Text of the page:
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North Miami's Audio Vision Studios is bristling with brass. Squeezed inside a tiny recording studio is Duffy Jackson's nine-piece swing ensemble. After a count-off from Jackson, a rotund drummer, the band rips into "Tiny's Blues," a 50-year-old tune that Jackson has updated with a funk beat. The trumpets, saxes, and trombones are swinging it Tommy Dorsey, Jackson is slamming it Weather Report.
It's an uplifting sound, but the music itself is not what makes this session significant in the annals of the Miami music scene. The dozen or so spectators in the control room are grinning broadly at the diminutive character perched behind the mixing board. White-haired and gnomish, the fellow wears a multicolor madras shirt and blue suspenders and peers through thick glasses at the board. He slides faders up and down, tweaks knobs, taps buttons -- tentatively at first, then with greater confidence. To the delight of those around him, Mack Emerman, founder of Miami's Criteria Recording Studios, is back in control.
It's been nearly seven years since Emerman left Criteria, the legendary Miami hit factory that he built into a recording empire. A jazz lover and equipment freak, Emerman spent the studio's Seventies heyday living the life of rock and roll royalty: Porsches, Maseratis, Dom Perignon, 50-foot sailboats, a beautiful young wife. But Criteria's lean years put an abrupt end to his high life. Mired in debt and beset by a bruising depression, he lost everything during the Eighties, including the studio he had launched in 1959. The man who had once stood astride Miami's music landscape like a colossus wound up destitute and institutionalized, suffering from despair and failing health. Many of his former colleagues weren't sure he was alive, and almost no one knew where he was.
But on this warm autumn evening Emerman has reached an important milestone in his long journey back: He's working in a studio, recording big band jazz, and doing so surrounded by old friends, including two of his former proteges from Criteria, Ron and Howard Albert, co-owners of Audio Vision. "Mack's very loved in this industry," Howard Albert says. "He's responsible for so much. It's mind-boggling that he could be gone for that long, just sort of dropped out like that."
As Duffy Jackson counts off "God Child," Emerman hunches over the controls, oblivious to his well-wishers. His hands move over the board with a joyful assurance undulled by seven years of hell.
Mack Emerman's voice is gentle, a little tremulous, as he recounts his early history. He was born in 1923, raised in Erie, Pennsylvania, and attended Duke University, where he formed his own big band. "I'm a really bad trumpet player, but I thought I was good at that time," he says.
There he met his first wife Ann, nicknamed "Chili." The couple moved to Hollywood in 1950 with their two young daughters. Emerman's father also relocated to South Florida that year and bought a candy manufacturing plant in Hialeah. Dutifully, Emerman went to work for the old man, delivering the sweets in his station wagon.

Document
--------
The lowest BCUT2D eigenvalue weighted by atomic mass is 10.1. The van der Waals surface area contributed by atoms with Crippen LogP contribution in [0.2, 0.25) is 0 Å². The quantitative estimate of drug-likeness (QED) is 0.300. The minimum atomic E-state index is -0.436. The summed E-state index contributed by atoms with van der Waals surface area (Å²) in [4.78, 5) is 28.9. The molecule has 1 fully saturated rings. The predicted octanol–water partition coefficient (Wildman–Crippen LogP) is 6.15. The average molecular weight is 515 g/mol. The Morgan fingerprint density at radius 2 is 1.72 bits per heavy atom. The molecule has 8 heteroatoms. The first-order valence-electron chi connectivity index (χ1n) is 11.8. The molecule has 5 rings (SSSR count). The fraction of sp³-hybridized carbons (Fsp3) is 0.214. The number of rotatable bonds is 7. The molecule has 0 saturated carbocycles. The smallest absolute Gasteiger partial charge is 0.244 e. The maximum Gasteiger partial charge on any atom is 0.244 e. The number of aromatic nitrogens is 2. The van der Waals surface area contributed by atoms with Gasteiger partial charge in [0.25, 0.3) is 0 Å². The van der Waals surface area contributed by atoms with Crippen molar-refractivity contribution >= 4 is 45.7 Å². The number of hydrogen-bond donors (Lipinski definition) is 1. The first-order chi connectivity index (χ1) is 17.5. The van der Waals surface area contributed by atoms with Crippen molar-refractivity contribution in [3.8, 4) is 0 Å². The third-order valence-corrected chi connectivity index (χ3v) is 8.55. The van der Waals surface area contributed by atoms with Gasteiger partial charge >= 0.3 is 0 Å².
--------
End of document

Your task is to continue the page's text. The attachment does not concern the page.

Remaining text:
"To be very honest, I hated that," Mack says with typical bluntness. His fervor for music, stoked in college, led him to frequent South Florida's hottest jazz clubs. Emerman soon discovered a passion for which he had shown an immediate knack: recording live concerts. The same station wagon that carried his dad's saltwater taffy also hauled his reel-to-reel recording equipment, which he would lug from venue to venue.
This experience spurred what became a lifelong obsession with audio gear. "When stereo first came out, I made my own speakers," he says. "I didn't know anything about electronics, I just did it."
His club-crawling days gave Emerman a healthy respect for the Miami jazz scene of the Fifties, as well as a quiet outrage at the lack of local recording facilities. He began the Criteria record label, taping local artists in his house on Plunkett Street and at nightclubs.
Trumpeter Jerry Marshall still vividly remembers the sessions in the Emerman household. The fledgling engineer would set up his equipment in the garage, then snake the microphone cables inside, where the musicians would play. If need be, they'd croon radio jingles: "We'd be singing 'W-Q-A-M' in Mack's living room, and we had 30 more to do. We had to hurry up and finish before his kids got home from school."
Sometimes they didn't meet the deadline, and the girls would burst in in the middle of a take, usually to a chorus of guffaws from the musicians. "It was wonderful," Emerman says, sighing.
Despite the joys of home recording, Emerman was determined to build a proper studio in Miami. He persuaded his father to buy some property on NE 149th Street in North Miami, near the WPBT-TV (Channel 2) studios. In 1959 an empty lot at 1755 NE 149th St. became the future site for Criteria Recording Studios.
Criteria's single recording studio quickly developed a national reputation. And Emerman himself earned a reputation as a meticulous engineer. In the early Sixties the studio played host to Benny Goodman and his band. Goodman had a terrible cold, which seemed to put him in a mood. "We had quite a discussion about how to mike everything, but I finally convinced him of my way," Emerman recalls with relish.